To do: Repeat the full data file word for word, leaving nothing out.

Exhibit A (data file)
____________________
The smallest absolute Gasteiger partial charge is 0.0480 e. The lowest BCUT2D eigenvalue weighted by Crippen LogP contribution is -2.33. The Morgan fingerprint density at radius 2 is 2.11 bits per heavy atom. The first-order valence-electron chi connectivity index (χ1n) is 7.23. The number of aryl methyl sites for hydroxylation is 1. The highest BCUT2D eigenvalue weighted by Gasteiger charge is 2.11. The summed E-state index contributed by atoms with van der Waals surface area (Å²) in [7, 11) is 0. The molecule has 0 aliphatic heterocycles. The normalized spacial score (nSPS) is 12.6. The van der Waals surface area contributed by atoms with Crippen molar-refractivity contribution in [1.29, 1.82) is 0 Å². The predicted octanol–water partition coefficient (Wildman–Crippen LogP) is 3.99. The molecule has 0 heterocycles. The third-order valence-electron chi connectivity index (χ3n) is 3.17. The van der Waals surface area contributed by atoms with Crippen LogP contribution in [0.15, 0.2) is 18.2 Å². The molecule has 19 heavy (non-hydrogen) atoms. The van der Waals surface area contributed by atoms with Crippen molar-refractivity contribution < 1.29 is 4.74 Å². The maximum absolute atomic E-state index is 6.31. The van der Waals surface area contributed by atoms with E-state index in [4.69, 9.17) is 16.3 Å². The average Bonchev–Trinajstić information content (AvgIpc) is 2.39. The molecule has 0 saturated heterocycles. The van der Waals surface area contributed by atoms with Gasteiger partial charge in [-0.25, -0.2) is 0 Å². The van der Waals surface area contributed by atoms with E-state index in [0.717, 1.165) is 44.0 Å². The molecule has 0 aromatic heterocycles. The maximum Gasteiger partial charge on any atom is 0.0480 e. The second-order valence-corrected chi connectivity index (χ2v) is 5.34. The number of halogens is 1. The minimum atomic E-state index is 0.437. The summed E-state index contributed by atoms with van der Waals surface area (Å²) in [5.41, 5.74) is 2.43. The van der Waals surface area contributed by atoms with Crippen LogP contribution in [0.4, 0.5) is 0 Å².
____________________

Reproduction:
The smallest absolute Gasteiger partial charge is 0.0480 e. The lowest BCUT2D eigenvalue weighted by Crippen LogP contribution is -2.33. The Morgan fingerprint density at radius 2 is 2.11 bits per heavy atom. The first-order valence-electron chi connectivity index (χ1n) is 7.23. The number of aryl methyl sites for hydroxylation is 1. The highest BCUT2D eigenvalue weighted by Gasteiger charge is 2.11. The summed E-state index contributed by atoms with van der Waals surface area (Å²) in [7, 11) is 0. The molecule has 0 aliphatic heterocycles. The normalized spacial score (nSPS) is 12.6. The van der Waals surface area contributed by atoms with Crippen molar-refractivity contribution in [1.29, 1.82) is 0 Å². The predicted octanol–water partition coefficient (Wildman–Crippen LogP) is 3.99. The molecule has 0 heterocycles. The third-order valence-electron chi connectivity index (χ3n) is 3.17. The van der Waals surface area contributed by atoms with Crippen LogP contribution in [0.15, 0.2) is 18.2 Å². The molecule has 19 heavy (non-hydrogen) atoms. The van der Waals surface area contributed by atoms with Crippen molar-refractivity contribution < 1.29 is 4.74 Å². The maximum absolute atomic E-state index is 6.31. The van der Waals surface area contributed by atoms with E-state index in [4.69, 9.17) is 16.3 Å². The average Bonchev–Trinajstić information content (AvgIpc) is 2.39. The molecule has 0 saturated heterocycles. The van der Waals surface area contributed by atoms with Gasteiger partial charge in [-0.25, -0.2) is 0 Å². The van der Waals surface area contributed by atoms with E-state index in [0.717, 1.165) is 44.0 Å². The molecule has 0 aromatic heterocycles. The maximum Gasteiger partial charge on any atom is 0.0480 e. The second-order valence-corrected chi connectivity index (χ2v) is 5.34. The number of halogens is 1. The minimum atomic E-state index is 0.437. The summed E-state index contributed by atoms with van der Waals surface area (Å²) in [5.41, 5.74) is 2.43. The van der Waals surface area contributed by atoms with Crippen LogP contribution in [0.4, 0.5) is 0 Å².